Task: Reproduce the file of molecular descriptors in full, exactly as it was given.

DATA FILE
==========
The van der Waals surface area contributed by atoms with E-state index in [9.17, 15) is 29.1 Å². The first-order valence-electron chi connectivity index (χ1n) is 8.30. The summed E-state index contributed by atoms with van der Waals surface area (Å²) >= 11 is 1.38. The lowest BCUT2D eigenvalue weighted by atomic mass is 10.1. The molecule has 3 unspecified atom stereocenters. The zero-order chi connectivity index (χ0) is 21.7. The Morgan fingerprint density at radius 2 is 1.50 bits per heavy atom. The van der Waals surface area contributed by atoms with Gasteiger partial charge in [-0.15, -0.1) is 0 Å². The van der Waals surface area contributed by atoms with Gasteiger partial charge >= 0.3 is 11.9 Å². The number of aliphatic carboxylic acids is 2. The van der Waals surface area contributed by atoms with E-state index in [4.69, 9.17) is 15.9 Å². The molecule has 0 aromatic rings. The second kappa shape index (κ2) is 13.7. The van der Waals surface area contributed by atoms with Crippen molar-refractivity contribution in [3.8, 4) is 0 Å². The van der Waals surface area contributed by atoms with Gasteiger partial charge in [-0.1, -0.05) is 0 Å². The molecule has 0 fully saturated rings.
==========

The van der Waals surface area contributed by atoms with E-state index in [9.17, 15) is 29.1 Å². The first-order valence-electron chi connectivity index (χ1n) is 8.30. The summed E-state index contributed by atoms with van der Waals surface area (Å²) >= 11 is 1.38. The lowest BCUT2D eigenvalue weighted by atomic mass is 10.1. The molecule has 3 unspecified atom stereocenters. The zero-order chi connectivity index (χ0) is 21.7. The Morgan fingerprint density at radius 2 is 1.50 bits per heavy atom. The van der Waals surface area contributed by atoms with Gasteiger partial charge in [-0.15, -0.1) is 0 Å². The van der Waals surface area contributed by atoms with Gasteiger partial charge >= 0.3 is 11.9 Å². The number of aliphatic carboxylic acids is 2. The van der Waals surface area contributed by atoms with E-state index in [4.69, 9.17) is 15.9 Å². The molecule has 0 aromatic rings. The second kappa shape index (κ2) is 13.7. The van der Waals surface area contributed by atoms with Crippen molar-refractivity contribution in [3.8, 4) is 0 Å². The van der Waals surface area contributed by atoms with Gasteiger partial charge in [-0.1, -0.05) is 0 Å². The molecule has 0 fully saturated rings.